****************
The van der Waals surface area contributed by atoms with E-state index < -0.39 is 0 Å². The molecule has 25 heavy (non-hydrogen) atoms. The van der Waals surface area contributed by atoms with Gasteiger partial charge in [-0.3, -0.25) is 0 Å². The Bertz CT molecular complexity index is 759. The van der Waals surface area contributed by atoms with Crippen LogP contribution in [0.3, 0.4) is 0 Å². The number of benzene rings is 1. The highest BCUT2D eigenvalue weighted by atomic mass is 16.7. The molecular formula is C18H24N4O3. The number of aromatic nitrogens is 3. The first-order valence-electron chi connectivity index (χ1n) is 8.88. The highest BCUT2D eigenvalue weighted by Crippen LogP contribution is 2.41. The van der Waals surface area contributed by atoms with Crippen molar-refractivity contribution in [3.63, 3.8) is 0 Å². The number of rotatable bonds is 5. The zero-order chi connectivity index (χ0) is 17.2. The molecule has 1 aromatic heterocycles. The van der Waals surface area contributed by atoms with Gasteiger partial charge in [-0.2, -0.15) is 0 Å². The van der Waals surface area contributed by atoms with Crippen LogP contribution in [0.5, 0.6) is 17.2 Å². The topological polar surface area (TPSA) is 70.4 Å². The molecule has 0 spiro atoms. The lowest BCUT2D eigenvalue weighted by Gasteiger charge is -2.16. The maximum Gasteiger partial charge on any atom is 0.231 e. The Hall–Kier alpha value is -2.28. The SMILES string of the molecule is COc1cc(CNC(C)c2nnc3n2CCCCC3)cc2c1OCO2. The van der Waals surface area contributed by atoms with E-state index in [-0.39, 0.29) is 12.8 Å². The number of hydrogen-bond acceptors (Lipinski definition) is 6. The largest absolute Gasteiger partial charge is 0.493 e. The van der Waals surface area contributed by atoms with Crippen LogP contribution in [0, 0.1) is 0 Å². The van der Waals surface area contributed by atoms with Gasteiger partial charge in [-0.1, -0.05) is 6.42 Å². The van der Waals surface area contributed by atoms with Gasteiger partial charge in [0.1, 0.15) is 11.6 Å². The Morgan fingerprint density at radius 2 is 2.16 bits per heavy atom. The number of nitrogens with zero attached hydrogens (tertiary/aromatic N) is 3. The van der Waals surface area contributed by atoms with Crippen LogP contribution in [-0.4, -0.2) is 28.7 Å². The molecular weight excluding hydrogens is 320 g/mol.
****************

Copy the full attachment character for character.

The van der Waals surface area contributed by atoms with E-state index < -0.39 is 0 Å². The molecule has 25 heavy (non-hydrogen) atoms. The van der Waals surface area contributed by atoms with Gasteiger partial charge in [-0.3, -0.25) is 0 Å². The Bertz CT molecular complexity index is 759. The van der Waals surface area contributed by atoms with Crippen LogP contribution in [0.3, 0.4) is 0 Å². The number of benzene rings is 1. The highest BCUT2D eigenvalue weighted by atomic mass is 16.7. The molecular formula is C18H24N4O3. The number of aromatic nitrogens is 3. The first-order valence-electron chi connectivity index (χ1n) is 8.88. The highest BCUT2D eigenvalue weighted by Crippen LogP contribution is 2.41. The van der Waals surface area contributed by atoms with Crippen molar-refractivity contribution in [3.63, 3.8) is 0 Å². The number of rotatable bonds is 5. The zero-order chi connectivity index (χ0) is 17.2. The molecule has 1 aromatic heterocycles. The van der Waals surface area contributed by atoms with Gasteiger partial charge in [-0.2, -0.15) is 0 Å². The van der Waals surface area contributed by atoms with Crippen LogP contribution in [0.5, 0.6) is 17.2 Å². The topological polar surface area (TPSA) is 70.4 Å². The molecule has 0 spiro atoms. The lowest BCUT2D eigenvalue weighted by Gasteiger charge is -2.16. The maximum Gasteiger partial charge on any atom is 0.231 e. The Hall–Kier alpha value is -2.28. The SMILES string of the molecule is COc1cc(CNC(C)c2nnc3n2CCCCC3)cc2c1OCO2. The van der Waals surface area contributed by atoms with E-state index in [-0.39, 0.29) is 12.8 Å². The number of hydrogen-bond acceptors (Lipinski definition) is 6. The largest absolute Gasteiger partial charge is 0.493 e. The van der Waals surface area contributed by atoms with Crippen LogP contribution in [0, 0.1) is 0 Å². The van der Waals surface area contributed by atoms with Gasteiger partial charge in [-0.1, -0.05) is 6.42 Å². The van der Waals surface area contributed by atoms with Gasteiger partial charge in [0.1, 0.15) is 11.6 Å². The Morgan fingerprint density at radius 2 is 2.16 bits per heavy atom. The number of nitrogens with zero attached hydrogens (tertiary/aromatic N) is 3. The van der Waals surface area contributed by atoms with Crippen LogP contribution in [-0.4, -0.2) is 28.7 Å². The molecular weight excluding hydrogens is 320 g/mol.